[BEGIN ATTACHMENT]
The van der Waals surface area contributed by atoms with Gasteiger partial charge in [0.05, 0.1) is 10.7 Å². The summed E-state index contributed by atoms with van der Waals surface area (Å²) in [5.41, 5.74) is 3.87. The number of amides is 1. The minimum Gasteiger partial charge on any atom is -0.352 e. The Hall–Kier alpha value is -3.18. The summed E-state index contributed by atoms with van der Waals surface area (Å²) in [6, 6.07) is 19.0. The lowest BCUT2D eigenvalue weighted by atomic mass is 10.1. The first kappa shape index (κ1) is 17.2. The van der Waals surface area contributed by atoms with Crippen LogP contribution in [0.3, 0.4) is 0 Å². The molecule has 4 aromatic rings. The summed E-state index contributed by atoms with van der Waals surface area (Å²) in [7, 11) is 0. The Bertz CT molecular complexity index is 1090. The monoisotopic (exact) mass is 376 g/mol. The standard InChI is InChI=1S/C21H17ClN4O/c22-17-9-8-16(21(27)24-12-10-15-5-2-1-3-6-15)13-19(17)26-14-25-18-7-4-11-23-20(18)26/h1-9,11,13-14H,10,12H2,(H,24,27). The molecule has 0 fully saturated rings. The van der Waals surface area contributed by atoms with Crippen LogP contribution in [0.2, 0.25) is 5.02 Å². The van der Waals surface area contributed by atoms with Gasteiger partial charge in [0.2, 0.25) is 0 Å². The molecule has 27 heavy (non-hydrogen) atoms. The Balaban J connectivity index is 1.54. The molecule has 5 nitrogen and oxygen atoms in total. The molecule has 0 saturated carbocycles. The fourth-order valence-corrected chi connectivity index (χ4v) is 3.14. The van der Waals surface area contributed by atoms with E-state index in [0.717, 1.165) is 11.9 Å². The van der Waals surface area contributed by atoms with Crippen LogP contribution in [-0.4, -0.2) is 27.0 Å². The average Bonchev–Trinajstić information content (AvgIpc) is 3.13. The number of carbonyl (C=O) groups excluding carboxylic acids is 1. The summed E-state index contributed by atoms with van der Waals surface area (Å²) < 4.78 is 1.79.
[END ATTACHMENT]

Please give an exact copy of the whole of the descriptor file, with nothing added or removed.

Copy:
The van der Waals surface area contributed by atoms with Gasteiger partial charge in [0.05, 0.1) is 10.7 Å². The summed E-state index contributed by atoms with van der Waals surface area (Å²) in [5.41, 5.74) is 3.87. The number of amides is 1. The minimum Gasteiger partial charge on any atom is -0.352 e. The Hall–Kier alpha value is -3.18. The summed E-state index contributed by atoms with van der Waals surface area (Å²) in [6, 6.07) is 19.0. The lowest BCUT2D eigenvalue weighted by atomic mass is 10.1. The first kappa shape index (κ1) is 17.2. The van der Waals surface area contributed by atoms with Crippen LogP contribution in [0.3, 0.4) is 0 Å². The molecule has 4 aromatic rings. The summed E-state index contributed by atoms with van der Waals surface area (Å²) in [7, 11) is 0. The Bertz CT molecular complexity index is 1090. The monoisotopic (exact) mass is 376 g/mol. The standard InChI is InChI=1S/C21H17ClN4O/c22-17-9-8-16(21(27)24-12-10-15-5-2-1-3-6-15)13-19(17)26-14-25-18-7-4-11-23-20(18)26/h1-9,11,13-14H,10,12H2,(H,24,27). The molecule has 0 fully saturated rings. The van der Waals surface area contributed by atoms with Crippen LogP contribution in [0.2, 0.25) is 5.02 Å². The van der Waals surface area contributed by atoms with Gasteiger partial charge in [0.2, 0.25) is 0 Å². The molecule has 27 heavy (non-hydrogen) atoms. The Balaban J connectivity index is 1.54. The molecule has 5 nitrogen and oxygen atoms in total. The molecule has 0 saturated carbocycles. The fourth-order valence-corrected chi connectivity index (χ4v) is 3.14. The van der Waals surface area contributed by atoms with E-state index in [0.717, 1.165) is 11.9 Å². The van der Waals surface area contributed by atoms with Crippen LogP contribution in [-0.4, -0.2) is 27.0 Å². The average Bonchev–Trinajstić information content (AvgIpc) is 3.13. The number of carbonyl (C=O) groups excluding carboxylic acids is 1. The summed E-state index contributed by atoms with van der Waals surface area (Å²) < 4.78 is 1.79.